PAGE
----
Keywords: Real Effort Experiment, Optimal Payment Scheme, Principal-Agent Relationship, Ability, Bonus, Penalty
    JEL: M52 J33 C91
    Date: 2013–11
  9. By: Peter Katuscak; Fabio Michelucci; Miroslav Zajicek
    Abstract: Does the type of post-auction feedback affect bidding behavior in first price auctions? Filiz- Ozbay and Ozbay (2007) find that such manipulation can increase bids in a one-shot auction. They explain this as an effect of anticipated regret combined with the assumption that feedback directly affects salience of regret relative to material payoff. We revisit this important market design issue using four different auction protocols and a large sample of subjects. We do not find any systematic effect of feedback on the average bid/value ratio. This evidence indicates either the lack of anticipated regret or its manipulability by feedback in one-shot auctions.
    Keywords: auctions; bidding; feedback; regret;
    JEL: C91 C92 D44
    Date: 2013–06
  10. By: : Arie E. Gozluklu
    Date: 2012
  11. By: Gabriela Calderón; Jesse M. Cunha; Giacomo De Giorgi
    Abstract: A large share of the poor in developing countries run small enterprises, often earning low incomes. This paper explores whether the poor performance of businesses can be explained by a lack of basic business skills. We randomized the offer of a free, 48-hour business skills course to female entrepreneurs in rural Mexico. We find that those assigned to treatment earn higher profits, have larger revenues, serve a greater number of clients, are more likely to use formal accounting techniques, and more likely to be registered with the government. Indirect treatment effects on those entrepreneurs randomized out of the program, yet living in treatment villages, are economically meaningful, yet imprecisely measured. We present a simple model of experience and learning that helps interpret our results, and consistent with the theoretical predictions, we find that “low-quality” entrepreneurs are the most likely to quit their business post-treatment, and that the positive impacts of the treatment are increasing in entrepreneurial quality.
    Keywords: business literacy, development, entrepreneurship
    JEL: C93 I25 O12 O14
    Date: 2013–12
  12. By: Bruhn, Miriam; de Souza Leao, Luciana; Legovini, Arianna; Marchetti, Rogelio; Zia, Bilal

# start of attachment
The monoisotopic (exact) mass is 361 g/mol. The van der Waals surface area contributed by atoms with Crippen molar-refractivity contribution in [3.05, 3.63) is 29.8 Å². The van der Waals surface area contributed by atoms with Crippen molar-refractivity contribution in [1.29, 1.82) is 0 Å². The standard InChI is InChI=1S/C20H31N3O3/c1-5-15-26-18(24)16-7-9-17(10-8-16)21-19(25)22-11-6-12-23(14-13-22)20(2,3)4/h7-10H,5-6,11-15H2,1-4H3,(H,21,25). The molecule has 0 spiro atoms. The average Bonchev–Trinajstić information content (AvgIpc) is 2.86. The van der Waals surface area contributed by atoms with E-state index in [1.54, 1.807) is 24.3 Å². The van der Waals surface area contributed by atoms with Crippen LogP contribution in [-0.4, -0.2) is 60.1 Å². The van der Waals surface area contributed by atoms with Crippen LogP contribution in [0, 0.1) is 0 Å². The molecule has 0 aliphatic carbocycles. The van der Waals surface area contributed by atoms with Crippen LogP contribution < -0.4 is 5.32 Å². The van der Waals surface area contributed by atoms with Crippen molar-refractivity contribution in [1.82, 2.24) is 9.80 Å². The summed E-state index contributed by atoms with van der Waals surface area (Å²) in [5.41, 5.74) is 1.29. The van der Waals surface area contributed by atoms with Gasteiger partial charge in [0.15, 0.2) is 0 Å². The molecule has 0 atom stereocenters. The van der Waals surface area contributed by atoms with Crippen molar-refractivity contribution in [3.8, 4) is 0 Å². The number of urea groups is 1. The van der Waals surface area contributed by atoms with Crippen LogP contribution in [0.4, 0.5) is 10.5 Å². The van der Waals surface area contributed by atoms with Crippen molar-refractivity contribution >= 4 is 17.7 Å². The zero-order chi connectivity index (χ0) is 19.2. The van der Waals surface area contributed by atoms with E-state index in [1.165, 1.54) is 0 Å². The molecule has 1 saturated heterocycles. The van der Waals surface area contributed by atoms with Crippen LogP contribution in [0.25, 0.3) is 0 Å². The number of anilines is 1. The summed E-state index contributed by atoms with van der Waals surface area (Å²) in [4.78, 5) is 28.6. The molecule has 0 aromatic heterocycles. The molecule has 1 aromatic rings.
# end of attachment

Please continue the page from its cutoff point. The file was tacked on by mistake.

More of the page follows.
Abstract: This paper studies the impact of a comprehensive financial education program spanning six states, 868 schools, and approximately 20,000 high school students in Brazil through a randomized control trial. The program increased student financial knowledge by a quarter of a standard deviation and led to a 1.4 percentage point increase in saving for purchases, better likelihood of financial planning, and greater participation in household financial decisions by students."Trickle-up"impacts on parents were also significant, with improvements in parent financial knowledge, savings, and spending behavior. The study also finds evidence that the program affected students'inter-temporal preferences and attitudes.
    Keywords: Tertiary Education,Financial Literacy,Education For All,Secondary Education,Primary Education
    Date: 2013–12–01
  13. By: Anna Piil Damm (Department of Economics and Business, Aarhus University); Christian Dustmann (University College London)
    Abstract: This paper investigates the effect of early exposure to neighborhood crime on subsequent criminal behavior of youth exploiting a unique natural experiment between 1986 and 1998 when refugee immigrants to Denmark were assigned to neighborhoods quasi-randomly. We find strong evidence that the share of young people convicted for crimes, in particular violent crimes, in the neighborhood increases convictions of male assignees later in life. No such effects are found for other measures of neighborhood crime including the rate of committed crimes. Our findings suggest social interaction as a key channel through which neighborhood crime is linked to individual criminal behavior.
    Keywords: Neighborhood effects, criminal convictions, social interactions, random allocation
    JEL: J0 H43
    Date: 2013–12
  14. By: Jaikishan Desai; Kristin Johnson; Alessandro Tarozzi
    Abstract: We use data from a randomized controlled trial conducted in 2003-2006 in rural Amhara and Oromiya (Ethiopia) to study the impacts of the introduction of micro finance in treated communities. We document that borrowing increased substantially in locations where the programs started their operations, but we find mixed evidence of improvements in a number of socio-economic outcomes, including income from agriculture, animal husbandry, non-farm self-employment, schooling and indicators of women's empowerment.
    Keywords: microcredit, cluster randomized controlled trial, Ethiopia
    JEL: O12 O16
    Date: 2013–10

This nep-exp issue is ©2013 by Daniel Houser. It is provided as is without any express or implied warranty. It may be freely redistributed in whole or in part for any purpose. If distributed in part, please include this notice.
General information on the NEP project can be found at For comments please write to the director of NEP, Marco Novarese at <>. Put “NEP” in the subject, otherwise your mail may be rejected.
NEP’s infrastructure is sponsored by the School of Economics and Finance of Massey University in New Zealand.